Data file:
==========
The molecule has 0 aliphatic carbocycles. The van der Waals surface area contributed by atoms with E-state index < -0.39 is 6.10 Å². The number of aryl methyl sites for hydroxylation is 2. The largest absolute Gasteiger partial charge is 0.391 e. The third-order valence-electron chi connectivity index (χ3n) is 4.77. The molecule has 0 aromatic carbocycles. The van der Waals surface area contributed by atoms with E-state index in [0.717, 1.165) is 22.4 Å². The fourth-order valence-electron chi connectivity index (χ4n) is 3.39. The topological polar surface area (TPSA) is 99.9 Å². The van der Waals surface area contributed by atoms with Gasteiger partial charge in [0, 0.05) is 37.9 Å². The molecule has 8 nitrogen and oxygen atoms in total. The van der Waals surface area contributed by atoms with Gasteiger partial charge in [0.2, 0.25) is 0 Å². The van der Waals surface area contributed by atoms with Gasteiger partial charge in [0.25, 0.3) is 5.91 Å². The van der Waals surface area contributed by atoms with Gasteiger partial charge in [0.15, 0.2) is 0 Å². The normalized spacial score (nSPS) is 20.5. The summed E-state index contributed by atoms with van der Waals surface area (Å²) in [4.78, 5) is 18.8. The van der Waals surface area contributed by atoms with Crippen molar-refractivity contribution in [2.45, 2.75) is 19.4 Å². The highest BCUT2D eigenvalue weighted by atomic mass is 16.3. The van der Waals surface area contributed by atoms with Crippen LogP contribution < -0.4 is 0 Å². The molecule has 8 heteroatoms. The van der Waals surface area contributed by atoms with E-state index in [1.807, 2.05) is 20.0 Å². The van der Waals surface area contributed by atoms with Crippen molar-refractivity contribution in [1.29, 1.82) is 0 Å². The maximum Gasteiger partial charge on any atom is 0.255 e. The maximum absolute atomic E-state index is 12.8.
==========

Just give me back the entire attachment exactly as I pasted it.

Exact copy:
The molecule has 0 aliphatic carbocycles. The van der Waals surface area contributed by atoms with E-state index < -0.39 is 6.10 Å². The number of aryl methyl sites for hydroxylation is 2. The largest absolute Gasteiger partial charge is 0.391 e. The third-order valence-electron chi connectivity index (χ3n) is 4.77. The molecule has 0 aromatic carbocycles. The van der Waals surface area contributed by atoms with E-state index in [0.717, 1.165) is 22.4 Å². The fourth-order valence-electron chi connectivity index (χ4n) is 3.39. The topological polar surface area (TPSA) is 99.9 Å². The van der Waals surface area contributed by atoms with Gasteiger partial charge in [0, 0.05) is 37.9 Å². The molecule has 8 nitrogen and oxygen atoms in total. The van der Waals surface area contributed by atoms with Gasteiger partial charge in [0.2, 0.25) is 0 Å². The van der Waals surface area contributed by atoms with Gasteiger partial charge in [0.25, 0.3) is 5.91 Å². The van der Waals surface area contributed by atoms with Gasteiger partial charge in [0.15, 0.2) is 0 Å². The normalized spacial score (nSPS) is 20.5. The summed E-state index contributed by atoms with van der Waals surface area (Å²) in [4.78, 5) is 18.8. The van der Waals surface area contributed by atoms with Crippen molar-refractivity contribution in [2.45, 2.75) is 19.4 Å². The highest BCUT2D eigenvalue weighted by atomic mass is 16.3. The van der Waals surface area contributed by atoms with Crippen LogP contribution < -0.4 is 0 Å². The molecule has 8 heteroatoms. The van der Waals surface area contributed by atoms with E-state index in [1.807, 2.05) is 20.0 Å². The van der Waals surface area contributed by atoms with Crippen molar-refractivity contribution in [1.29, 1.82) is 0 Å². The maximum Gasteiger partial charge on any atom is 0.255 e. The maximum absolute atomic E-state index is 12.8.